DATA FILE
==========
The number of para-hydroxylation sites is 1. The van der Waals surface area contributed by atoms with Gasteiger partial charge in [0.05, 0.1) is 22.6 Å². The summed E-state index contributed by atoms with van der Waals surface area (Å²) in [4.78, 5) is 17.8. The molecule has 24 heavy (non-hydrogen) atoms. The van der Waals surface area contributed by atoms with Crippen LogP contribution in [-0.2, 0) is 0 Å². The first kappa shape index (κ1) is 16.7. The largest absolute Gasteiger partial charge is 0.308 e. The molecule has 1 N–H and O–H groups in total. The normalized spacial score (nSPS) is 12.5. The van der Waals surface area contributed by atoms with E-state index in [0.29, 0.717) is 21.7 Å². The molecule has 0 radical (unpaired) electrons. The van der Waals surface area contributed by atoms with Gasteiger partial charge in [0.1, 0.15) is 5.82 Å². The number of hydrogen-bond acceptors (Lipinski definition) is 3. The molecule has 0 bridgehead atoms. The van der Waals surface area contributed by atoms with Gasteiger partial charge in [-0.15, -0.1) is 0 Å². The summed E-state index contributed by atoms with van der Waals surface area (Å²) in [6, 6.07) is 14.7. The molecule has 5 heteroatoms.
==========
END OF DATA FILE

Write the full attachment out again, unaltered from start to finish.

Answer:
The number of para-hydroxylation sites is 1. The van der Waals surface area contributed by atoms with Gasteiger partial charge in [0.05, 0.1) is 22.6 Å². The summed E-state index contributed by atoms with van der Waals surface area (Å²) in [4.78, 5) is 17.8. The molecule has 24 heavy (non-hydrogen) atoms. The van der Waals surface area contributed by atoms with Crippen LogP contribution in [-0.2, 0) is 0 Å². The first kappa shape index (κ1) is 16.7. The largest absolute Gasteiger partial charge is 0.308 e. The molecule has 1 N–H and O–H groups in total. The normalized spacial score (nSPS) is 12.5. The van der Waals surface area contributed by atoms with E-state index in [0.29, 0.717) is 21.7 Å². The molecule has 0 radical (unpaired) electrons. The van der Waals surface area contributed by atoms with Gasteiger partial charge in [0.1, 0.15) is 5.82 Å². The number of hydrogen-bond acceptors (Lipinski definition) is 3. The molecule has 0 bridgehead atoms. The van der Waals surface area contributed by atoms with Gasteiger partial charge in [-0.15, -0.1) is 0 Å². The summed E-state index contributed by atoms with van der Waals surface area (Å²) in [6, 6.07) is 14.7. The molecule has 5 heteroatoms.